Here are our favourite plant-based ways to stock up on this essential vitamin.
Vegan foods with vitamin B12
That’s right: your favourite tofu upgrade can also help you hit your B12 targets.
If you’re unfamiliar with it, tempeh is made from soybeans just like tofu. However, it is processed differently.
Tofu is made by drying, soaking, crushing and then boiling soy beans. Meanwhile, to make tempeh you must soak and boil the beans before introducing a specific type of mould: Rhizopus oligosporus.
The mould knits the beans together in a kind of firm cake, which we know as tempeh.
Strangely, the vitamin B12 in tempeh comes neither from the soybeans nor from the mould. It actually comes from a type of bacteria which comes along for the ride.
A study from way back in 1977 identified commercially available Canadian tempeh as a source of vitamin B12 thanks to the presence of a mysterious species of bacteria.(5)
Another study of ten samples of tempeh available in Jakarta, Indonesia, found that a species of bacteria called K. pneumoniae was responsible for the ‘relatively high’ vitamin B12 content.(6)
Does tempeh sound up your street? Why not try our delicious tempeh bolognese recipe?
2. Shiitake mushrooms
Make your stir-fry more interesting and get some vital vitamin B12 at the same time by adding in a handful of shiitake mushrooms.
Scientists have discovered that a number of edible mushrooms contain B12. Among them are the delightfully named ‘black trumpet’ and ‘golden chantarelle’ varieties.(7)
However the one you’re most likely to be familiar with – and able to source – is the shiitake.
The authors of the scientific study noted, however, that you’d need to eat around 50g of dried shiitake mushrooms per day to hit your RDA of B12. That’s probably a bit too much to eat on a daily basis, so combine your shiitake with other sources, too.(7)
3, Seaweed, algae and nori
Seaweed and algae can be a great place to get your B12, but only specific types.
Look out for dried green laver and purple laver. These are the most commonly eaten types of edible algae, and they both contain B12.
Dried purple laver is more commonly known as nori (and you will probably be familiar with it thanks to your favourite sushi place).
Not only that, but an analysis of six vegan children who regularly ate dried purple laver found that none of them suffered from a B12 deficiency. The researchers suggested that purple laver could prevent B12 deficiency in vegans, but bear in mind that the sample size was very small.(8)
The authors of a scientific analysis of vegan foods with vitamin B12 went so far as to say that “nori, which is formed into a sheet and dried, is the most suitable Vitamin B12 source for vegetarians”.(7)
Just 4g of nori provides the RDA of 2.4μg of vitamin B12. Plus, it contains a host of other helpful nutrients which vegetarians and vegans can have trouble sourcing. These include vitamin A, iron and omega-3.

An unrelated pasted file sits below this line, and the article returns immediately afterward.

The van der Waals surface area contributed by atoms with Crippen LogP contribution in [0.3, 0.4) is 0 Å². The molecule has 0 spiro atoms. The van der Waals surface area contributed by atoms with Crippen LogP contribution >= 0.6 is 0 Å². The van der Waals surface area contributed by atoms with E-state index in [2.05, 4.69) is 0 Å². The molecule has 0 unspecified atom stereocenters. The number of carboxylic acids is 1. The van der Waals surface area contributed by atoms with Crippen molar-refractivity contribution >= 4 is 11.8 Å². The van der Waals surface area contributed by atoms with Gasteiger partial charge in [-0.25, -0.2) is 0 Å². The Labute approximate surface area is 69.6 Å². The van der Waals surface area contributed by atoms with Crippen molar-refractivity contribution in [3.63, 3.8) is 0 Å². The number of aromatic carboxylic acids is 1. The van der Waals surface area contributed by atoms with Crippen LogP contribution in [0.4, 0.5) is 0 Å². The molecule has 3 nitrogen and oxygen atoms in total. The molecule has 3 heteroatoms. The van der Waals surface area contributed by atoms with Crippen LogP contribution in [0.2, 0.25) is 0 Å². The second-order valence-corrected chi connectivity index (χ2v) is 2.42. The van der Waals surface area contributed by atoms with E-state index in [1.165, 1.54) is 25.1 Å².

Seems like the perfect reason to grab your favourite sushi ingredients and get rolling! We have a great recipe for vegan sushi for you to get stuck into.
Chlorella is another type of algae, but as it’s consumed differently we’ve given it its own section.
Usually consumed as a supplement, powder or shot, chlorella has recently become very popular among people interested in health and wellness.
Chlorella may be a good source of vitamin B12, but the authors of the analysis cited above made an important caveat. The samples they tested revealed huge variation in B12 content across different products.(7)
The lesson? Check that label! A reputable company will test their product for B12 and will clearly display it on the the packaging.
A second piece of advice from us would be to source a whole food powder rather than a chlorella supplement.
At Erbology, we always advocate for whole foods over supplements. This is because there is generally better transparency and accountability, as well as significantly less processing which can alter the nutritional content of the food.
What’s more, a scientific study performed using whole food chlorella powder was shown to increase the serum B12 levels of 17 vegan or vegetarian adults with B12 deficiency.(9)
It’s the way nature intended – and it’s pretty effective, to boot!
Is my B12 “active”?
There is much discussion about whether vegan foods with vitamin B12 supply the “active” form of the vitamin. Here, ‘active’ means that the vitamin appears in a format that we humans can use in our bodily functions,
It appears that the scientific community has not come to a firm agreement on whether active B12 can come from plants.
All the sources of B12 suggested above are cited as “all potentially biologically active cobalamins” and come from a peer-reviewed scientific paper published in 2014.(7)
In short, it seems that we don’t have a definitive answer on active B12 from plants just yet. However, if you prefer to source your vitamins and minerals from all natural sources, the above plants are a great place to start.